Human Papillomavirus Vaccine Types 16 and 18 (Recombinant, AS04 adjuvanted)
Consumer Medicine Information
What is in this leaflet?
Please read this leaflet carefully before you use CERVARIX.
This leaflet answers some common questions about CERVARIX. It does not contain all of the available information.
It does not take the place of talking to your doctor or pharmacist.
All medicines have risks and benefits. Sometimes new risks are found even when a medicine has been used for many years. Your doctor has weighed the expected benefits of you taking CERVARIX against the risks this medicine could have for you.
If you have any concerns about taking this medicine, ask your doctor or pharmacist.
Keep this leaflet with the medicine.
You may need to read it again.
What is CERVARIX used for?
CERVARIX is a vaccine used in females from 10 to 45 years of age to prevent early stage cervical cancers (pre-cancerous lesions), pap smear abnormalities and cervical cancer caused by human papillomaviruses (HPV) types 16 and 18.
HPV is a very common virus which affects humans. More than 100 types of HPV have been identified, most of which are harmless. About 30 types are spread through sexual contact, of which some types can cause visible genital warts, while others can cause cervical cancer and other genital cancers. HPV 16 and 18 belong to the group of HPVs that cause cervical cancer and other genital cancers.
When a person is given the vaccine, the immune system (the body’s natural defence system) will make antibodies against HPV. These antibodies are expected to protect against disease caused by HPV.
As with all vaccines, CERVARIX may not completely protect all people who are vaccinated against the human papillomavirus infections it is intended to prevent.
If you are already infected with HPV at initiation of the vaccination course, CERVARIX is not expected to induce regression of the lesions and may not be able to protect you against the disease progression.
As cervical cancer can be caused by HPV types not included in the vaccine and as CERVARIX is not expected to induce regression of any lesions if you are already infected with HPV types 16 and 18 at the start of the vaccination course, it is important to continue to consult your doctor for regular cervical screening.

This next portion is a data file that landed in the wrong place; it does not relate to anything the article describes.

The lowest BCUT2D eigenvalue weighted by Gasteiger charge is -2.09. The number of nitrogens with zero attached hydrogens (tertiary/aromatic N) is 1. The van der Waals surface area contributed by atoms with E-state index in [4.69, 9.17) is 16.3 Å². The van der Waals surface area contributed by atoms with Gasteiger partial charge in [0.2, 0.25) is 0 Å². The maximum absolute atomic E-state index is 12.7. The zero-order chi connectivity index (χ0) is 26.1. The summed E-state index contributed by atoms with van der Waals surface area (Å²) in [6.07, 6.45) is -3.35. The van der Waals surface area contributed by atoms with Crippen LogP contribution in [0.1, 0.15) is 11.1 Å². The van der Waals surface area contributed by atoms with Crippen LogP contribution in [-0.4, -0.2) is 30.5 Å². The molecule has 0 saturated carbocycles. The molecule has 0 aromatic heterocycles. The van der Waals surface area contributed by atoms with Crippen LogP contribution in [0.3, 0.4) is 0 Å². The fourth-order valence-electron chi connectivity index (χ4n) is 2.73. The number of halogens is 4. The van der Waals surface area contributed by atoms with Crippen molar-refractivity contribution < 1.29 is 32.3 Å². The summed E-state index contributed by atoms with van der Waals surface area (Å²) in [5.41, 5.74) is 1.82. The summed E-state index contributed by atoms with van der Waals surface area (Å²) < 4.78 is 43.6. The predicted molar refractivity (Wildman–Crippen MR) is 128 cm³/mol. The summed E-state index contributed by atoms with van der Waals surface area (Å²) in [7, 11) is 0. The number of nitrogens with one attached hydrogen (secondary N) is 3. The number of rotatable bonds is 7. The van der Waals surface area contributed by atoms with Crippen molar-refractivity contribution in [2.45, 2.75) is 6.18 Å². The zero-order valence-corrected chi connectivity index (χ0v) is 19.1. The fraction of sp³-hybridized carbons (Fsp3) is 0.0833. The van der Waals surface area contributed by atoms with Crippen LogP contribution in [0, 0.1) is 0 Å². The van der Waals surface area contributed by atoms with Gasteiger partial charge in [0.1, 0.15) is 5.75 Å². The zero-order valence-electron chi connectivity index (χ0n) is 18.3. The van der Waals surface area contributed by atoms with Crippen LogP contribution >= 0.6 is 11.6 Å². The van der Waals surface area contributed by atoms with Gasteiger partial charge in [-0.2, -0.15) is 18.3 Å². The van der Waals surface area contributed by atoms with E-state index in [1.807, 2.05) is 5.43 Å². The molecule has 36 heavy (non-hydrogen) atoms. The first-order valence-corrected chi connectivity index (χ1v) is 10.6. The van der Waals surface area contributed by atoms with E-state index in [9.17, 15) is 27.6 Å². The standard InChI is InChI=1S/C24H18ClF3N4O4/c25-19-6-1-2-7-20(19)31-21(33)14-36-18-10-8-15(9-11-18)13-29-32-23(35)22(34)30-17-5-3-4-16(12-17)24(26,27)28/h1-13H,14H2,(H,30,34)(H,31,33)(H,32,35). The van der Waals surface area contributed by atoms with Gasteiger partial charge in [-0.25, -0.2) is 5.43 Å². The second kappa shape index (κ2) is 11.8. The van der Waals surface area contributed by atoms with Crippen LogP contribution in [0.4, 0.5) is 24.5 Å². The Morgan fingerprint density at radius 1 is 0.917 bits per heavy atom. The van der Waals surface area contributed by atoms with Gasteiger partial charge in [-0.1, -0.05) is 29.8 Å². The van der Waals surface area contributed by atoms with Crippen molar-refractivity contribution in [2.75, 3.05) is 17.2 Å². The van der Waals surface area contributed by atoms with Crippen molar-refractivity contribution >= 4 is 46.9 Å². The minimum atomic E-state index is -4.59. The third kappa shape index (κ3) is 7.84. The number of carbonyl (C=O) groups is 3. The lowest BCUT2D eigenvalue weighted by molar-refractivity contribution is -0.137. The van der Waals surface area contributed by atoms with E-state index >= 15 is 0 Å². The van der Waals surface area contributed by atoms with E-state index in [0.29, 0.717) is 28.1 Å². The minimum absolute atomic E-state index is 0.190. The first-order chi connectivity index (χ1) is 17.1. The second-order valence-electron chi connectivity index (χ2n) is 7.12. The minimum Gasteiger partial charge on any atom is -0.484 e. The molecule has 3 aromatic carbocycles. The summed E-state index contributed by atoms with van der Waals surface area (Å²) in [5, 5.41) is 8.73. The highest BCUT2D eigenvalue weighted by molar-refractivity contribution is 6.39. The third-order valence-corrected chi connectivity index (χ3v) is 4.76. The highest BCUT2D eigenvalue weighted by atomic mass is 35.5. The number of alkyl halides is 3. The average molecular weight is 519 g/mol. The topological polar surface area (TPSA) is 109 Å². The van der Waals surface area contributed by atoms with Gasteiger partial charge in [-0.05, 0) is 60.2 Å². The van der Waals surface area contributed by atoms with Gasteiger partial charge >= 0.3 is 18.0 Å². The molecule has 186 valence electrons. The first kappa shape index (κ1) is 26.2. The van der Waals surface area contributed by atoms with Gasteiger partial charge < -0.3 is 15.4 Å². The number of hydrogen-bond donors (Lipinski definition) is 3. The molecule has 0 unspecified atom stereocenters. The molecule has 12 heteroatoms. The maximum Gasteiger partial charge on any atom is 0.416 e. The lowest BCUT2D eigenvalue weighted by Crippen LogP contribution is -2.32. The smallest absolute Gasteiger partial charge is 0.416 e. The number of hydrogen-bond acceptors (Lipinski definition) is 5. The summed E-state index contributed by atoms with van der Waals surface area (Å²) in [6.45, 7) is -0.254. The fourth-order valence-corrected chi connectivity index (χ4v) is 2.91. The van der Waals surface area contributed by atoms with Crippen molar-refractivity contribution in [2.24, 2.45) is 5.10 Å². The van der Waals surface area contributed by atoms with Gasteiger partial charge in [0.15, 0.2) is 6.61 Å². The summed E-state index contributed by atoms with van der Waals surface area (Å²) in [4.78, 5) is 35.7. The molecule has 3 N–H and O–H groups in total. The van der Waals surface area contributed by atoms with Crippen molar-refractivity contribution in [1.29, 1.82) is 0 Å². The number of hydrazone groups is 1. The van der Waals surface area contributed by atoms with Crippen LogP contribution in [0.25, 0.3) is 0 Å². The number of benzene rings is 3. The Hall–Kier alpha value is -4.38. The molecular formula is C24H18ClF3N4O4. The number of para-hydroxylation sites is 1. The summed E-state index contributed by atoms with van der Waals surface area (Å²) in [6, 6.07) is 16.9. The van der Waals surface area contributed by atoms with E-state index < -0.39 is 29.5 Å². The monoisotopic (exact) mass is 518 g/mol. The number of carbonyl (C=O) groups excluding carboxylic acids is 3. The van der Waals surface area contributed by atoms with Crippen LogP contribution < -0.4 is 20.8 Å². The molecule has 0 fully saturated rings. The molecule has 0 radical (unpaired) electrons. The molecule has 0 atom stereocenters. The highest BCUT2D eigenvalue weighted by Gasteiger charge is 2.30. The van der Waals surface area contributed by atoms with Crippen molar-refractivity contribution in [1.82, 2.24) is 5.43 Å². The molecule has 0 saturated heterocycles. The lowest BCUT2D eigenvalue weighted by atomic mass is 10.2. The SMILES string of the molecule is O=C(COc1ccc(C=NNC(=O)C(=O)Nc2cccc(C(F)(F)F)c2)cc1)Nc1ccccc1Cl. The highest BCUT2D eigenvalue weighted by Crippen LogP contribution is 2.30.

Before you take CERVARIX
Do not take if:
You must not take CERVARIX if:
- if you have previously had any allergic reaction to human papillomavirus vaccines, or any ingredient contained in CERVARIX. The active substances and other ingredients in CERVARIX are listed at the end of the leaflet. Signs of an allergic reaction may include itchy skin rash, shortness of breath and swelling of the face or tongue.
- If you are already pregnant. If you become pregnant after commencing the course of vaccination then further doses should be postponed until after completion of the pregnancy. Women trying to become pregnant should postpone vaccination until completion of pregnancy.
- if you have a severe infection with a high temperature. It might be necessary to postpone the vaccination until recovery. A minor infection such as a cold should not be a problem, but talk to your doctor first.
- the expiry date (EXP) printed on the pack has passed.
- the packaging is torn or shows signs of tampering.
- Take special care with CERVARIX if you have a bleeding problem or bruise easily.
Fainting can occur following, or even before, any needle injection, therefore tell the doctor or nurse if you have fainted with a previous injection.
Tell your doctor if:
You must tell your doctor if:
- you are allergic to foods, dyes, preservatives or any other medicines.
- you are taking any other medicines, including medicines you buy without a prescription.
- you are breastfeeding, pregnant or trying to become pregnant.
How CERVARIX is given
The total number of injections you will receive depends on your age at the time of the first injection. Each injection is given on a separate visit. You will be informed by the doctor or nurse when you should come back for subsequent injections.
If you are between 10 and 14 years old:
CERVARIX can be administered according to the following 2-dose or 3-dose schedule:
Second injection: given between 5 and 13 months after the first injection.
Second injection: 1 month after the first injection.
Third injection: 6 months after the first injection.
If you are 15 to 45 years old:
CERVARIX is administered according to the 3-dose schedule above.
It is important that you follow the instructions of your doctor or nurse regarding return visits. If you forget to go back to your doctor at the scheduled time, ask your doctor for advice.
If you do not finish the complete vaccination course you may not get the best response to vaccination.
The doctor will give CERVARIX as an injection into the muscle.
The vaccine should never be given into a vein.
While you are receiving CERVARIX
Things you must do: